Entertainment Magazine

The Last Frontier

Posted on the 30 April 2015 by Christopher Saunders
The Last FrontierThe Last Frontier (1955) doesn't rank high among Anthony Mann's Westerns. It's a B Movie blown to outsized proportions: lacking Mann's usual complexity, it only has nice scenery to commend it.
Jed Cooper (Victor Mature) is an Indian trapper seeking refuge in remote Fort Shango. The fort's run by Captain Riordan (Guy Madison), who expects an attack by Red Cloud's Sioux. He's superseded by Colonel Marston (Robert Preston), the kill-crazy commander who plans to attack the Indians over his subordinates' objections. Jed falls for Marston's wife Corinna (Anne Bancroft) while trying to foil the Colonel's suicidal intentions.
Like most Mann Westerns, The Last Frontier comes alive in its scenery. Mann contrasts the fort's conflicts with gorgeous Oregon scenery: William Mellor's spacious photography gives Frontier beauty even in its slow moments. From the impressive opening, where Jed and his friends bluff hostile Indians by ignoring them, to the epic climactic battle in the woods, Frontier delivers some fine set pieces. Yet Mann indulges in gratuitous directorial tricks (a crane shot as Jed's party enters the fort), imputing unwarranted grandeur to the penny dreadful story.
Mann's best Westerns are Old West psychodramas, contrasting landscape with character torment. But Frontier is flaccid programmer mush. The drama proves rote, the characters too broadly delineated. None of Howard Kemp or Vic Hansboro's psychological torment: Jed's ruggedly independent, the Colonel's crazy, the Captain trapped by orders. Similarly, Phillip Yordan and Russell S. Hughes' script relentlessly verbalizes its conflicts; how many characters speculate on whether Corinna wants her husband dead? Didacticism never serves Westerns well, hurting Frontier worse even than the cliches.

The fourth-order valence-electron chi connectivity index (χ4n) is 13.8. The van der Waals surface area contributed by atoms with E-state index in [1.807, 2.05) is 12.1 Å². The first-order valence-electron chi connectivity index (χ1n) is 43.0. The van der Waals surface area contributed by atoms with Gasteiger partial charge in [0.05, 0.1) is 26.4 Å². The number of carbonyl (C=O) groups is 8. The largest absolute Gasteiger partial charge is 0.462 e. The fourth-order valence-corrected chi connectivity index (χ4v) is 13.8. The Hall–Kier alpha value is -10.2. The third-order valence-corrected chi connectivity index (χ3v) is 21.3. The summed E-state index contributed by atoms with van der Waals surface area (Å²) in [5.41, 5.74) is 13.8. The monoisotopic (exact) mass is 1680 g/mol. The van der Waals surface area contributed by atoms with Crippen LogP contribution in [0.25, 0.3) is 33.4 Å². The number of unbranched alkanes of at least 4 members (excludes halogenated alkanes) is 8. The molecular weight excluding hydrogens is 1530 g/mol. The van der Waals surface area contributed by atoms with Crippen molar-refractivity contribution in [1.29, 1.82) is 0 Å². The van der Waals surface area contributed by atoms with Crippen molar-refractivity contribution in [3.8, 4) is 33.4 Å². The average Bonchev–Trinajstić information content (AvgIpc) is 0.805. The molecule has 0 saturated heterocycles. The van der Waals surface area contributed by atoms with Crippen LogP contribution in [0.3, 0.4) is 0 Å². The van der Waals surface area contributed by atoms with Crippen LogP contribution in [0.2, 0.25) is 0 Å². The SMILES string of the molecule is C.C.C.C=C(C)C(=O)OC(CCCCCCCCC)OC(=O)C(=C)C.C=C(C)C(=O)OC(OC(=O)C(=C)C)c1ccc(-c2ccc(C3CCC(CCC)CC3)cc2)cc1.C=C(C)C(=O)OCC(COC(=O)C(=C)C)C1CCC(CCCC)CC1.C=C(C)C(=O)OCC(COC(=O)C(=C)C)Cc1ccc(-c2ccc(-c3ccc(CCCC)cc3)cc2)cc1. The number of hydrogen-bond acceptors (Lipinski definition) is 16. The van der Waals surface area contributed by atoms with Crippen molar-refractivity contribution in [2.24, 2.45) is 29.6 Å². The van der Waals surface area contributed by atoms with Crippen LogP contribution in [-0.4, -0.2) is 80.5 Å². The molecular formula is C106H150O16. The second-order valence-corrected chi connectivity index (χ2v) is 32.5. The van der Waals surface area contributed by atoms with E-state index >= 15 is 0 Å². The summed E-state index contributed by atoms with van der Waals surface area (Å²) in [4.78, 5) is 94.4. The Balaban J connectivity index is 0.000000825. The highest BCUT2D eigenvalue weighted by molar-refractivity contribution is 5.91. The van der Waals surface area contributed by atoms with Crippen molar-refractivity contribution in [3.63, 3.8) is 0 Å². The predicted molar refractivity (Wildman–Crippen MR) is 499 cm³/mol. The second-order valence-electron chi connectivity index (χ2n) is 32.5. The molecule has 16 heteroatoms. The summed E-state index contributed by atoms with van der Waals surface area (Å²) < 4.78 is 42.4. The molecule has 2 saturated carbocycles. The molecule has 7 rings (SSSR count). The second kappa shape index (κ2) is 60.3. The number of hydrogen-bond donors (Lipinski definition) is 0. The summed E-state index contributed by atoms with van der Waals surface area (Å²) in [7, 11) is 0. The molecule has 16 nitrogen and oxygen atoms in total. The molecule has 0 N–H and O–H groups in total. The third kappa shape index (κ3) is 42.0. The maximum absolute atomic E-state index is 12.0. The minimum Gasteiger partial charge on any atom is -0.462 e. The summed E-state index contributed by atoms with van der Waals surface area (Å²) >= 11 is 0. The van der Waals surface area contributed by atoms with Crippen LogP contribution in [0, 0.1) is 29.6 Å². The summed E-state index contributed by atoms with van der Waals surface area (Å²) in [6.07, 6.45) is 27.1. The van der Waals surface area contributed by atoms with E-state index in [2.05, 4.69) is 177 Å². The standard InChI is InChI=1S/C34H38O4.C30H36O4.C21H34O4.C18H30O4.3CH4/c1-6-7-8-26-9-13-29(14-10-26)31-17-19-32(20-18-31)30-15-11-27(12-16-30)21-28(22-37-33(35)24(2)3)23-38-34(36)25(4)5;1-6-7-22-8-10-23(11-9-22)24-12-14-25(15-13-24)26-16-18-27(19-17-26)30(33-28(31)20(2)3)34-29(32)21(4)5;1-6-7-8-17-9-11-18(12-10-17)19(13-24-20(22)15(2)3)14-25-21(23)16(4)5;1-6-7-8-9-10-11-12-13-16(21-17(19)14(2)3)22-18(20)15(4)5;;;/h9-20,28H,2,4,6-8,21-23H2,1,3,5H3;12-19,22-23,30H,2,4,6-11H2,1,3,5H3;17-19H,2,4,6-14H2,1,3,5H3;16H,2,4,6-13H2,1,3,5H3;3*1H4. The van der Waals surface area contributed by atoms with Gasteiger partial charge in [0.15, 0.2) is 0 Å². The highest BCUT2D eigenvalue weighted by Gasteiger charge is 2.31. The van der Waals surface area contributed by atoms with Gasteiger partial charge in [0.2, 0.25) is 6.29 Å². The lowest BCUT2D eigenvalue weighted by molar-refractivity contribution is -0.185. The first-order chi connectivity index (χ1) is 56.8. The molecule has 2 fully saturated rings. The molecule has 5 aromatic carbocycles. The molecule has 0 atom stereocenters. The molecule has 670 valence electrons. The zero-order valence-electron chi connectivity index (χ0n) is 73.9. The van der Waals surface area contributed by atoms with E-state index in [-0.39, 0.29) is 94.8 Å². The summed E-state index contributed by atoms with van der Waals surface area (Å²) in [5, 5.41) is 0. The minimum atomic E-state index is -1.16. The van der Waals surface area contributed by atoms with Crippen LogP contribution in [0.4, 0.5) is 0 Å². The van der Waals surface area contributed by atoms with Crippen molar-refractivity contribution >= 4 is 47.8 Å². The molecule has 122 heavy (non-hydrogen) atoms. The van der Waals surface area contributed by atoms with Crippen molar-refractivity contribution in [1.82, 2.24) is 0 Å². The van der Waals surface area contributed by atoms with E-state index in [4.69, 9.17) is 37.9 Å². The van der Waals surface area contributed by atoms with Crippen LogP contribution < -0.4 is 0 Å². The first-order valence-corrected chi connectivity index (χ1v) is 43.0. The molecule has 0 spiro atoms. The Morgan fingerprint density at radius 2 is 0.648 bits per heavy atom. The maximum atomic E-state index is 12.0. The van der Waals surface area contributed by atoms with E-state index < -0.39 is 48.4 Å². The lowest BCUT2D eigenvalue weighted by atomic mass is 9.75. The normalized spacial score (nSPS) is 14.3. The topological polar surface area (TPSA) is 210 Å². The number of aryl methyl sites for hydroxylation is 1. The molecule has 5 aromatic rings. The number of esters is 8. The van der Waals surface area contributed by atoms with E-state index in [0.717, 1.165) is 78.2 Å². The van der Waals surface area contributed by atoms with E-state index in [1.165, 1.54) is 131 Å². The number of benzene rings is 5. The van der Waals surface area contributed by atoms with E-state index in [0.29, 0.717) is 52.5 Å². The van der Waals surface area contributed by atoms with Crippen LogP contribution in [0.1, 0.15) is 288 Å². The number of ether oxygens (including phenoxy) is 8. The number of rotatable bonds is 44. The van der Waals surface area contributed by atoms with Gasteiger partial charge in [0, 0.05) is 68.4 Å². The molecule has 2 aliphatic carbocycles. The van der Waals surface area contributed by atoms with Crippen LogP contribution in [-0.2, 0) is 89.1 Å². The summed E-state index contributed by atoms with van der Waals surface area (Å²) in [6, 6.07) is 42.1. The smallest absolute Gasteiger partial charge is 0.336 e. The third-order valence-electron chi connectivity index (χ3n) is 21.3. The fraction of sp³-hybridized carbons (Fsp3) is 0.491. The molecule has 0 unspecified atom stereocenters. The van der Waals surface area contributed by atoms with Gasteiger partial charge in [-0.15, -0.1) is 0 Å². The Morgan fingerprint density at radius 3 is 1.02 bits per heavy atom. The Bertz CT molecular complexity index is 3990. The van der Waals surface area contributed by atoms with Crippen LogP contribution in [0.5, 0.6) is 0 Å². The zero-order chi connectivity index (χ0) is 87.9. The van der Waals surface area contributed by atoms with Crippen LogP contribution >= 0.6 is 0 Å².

Victor Mature is an adequate lead if not a convincing frontiersman. At least until an embarrassing drunk scene late in the movie. Anne Bancroft is pretty but colorless, her screentime devoted to pouty smooching. Robert Preston is a cartoon martinet, neither compelling nor scary. Guy Madison's conflicted Captain fares best among the leads, stiff but believably conflicted. James Whitmore's crusty trapper steals every scene.
There's not much to say about The Last Frontier. Sometimes a movie's relegated to DVD bargain bins and late night TCM filler for a reason. Frontier is a great director on autopilot, delivering his trademark style without bothering to craft a story around it.

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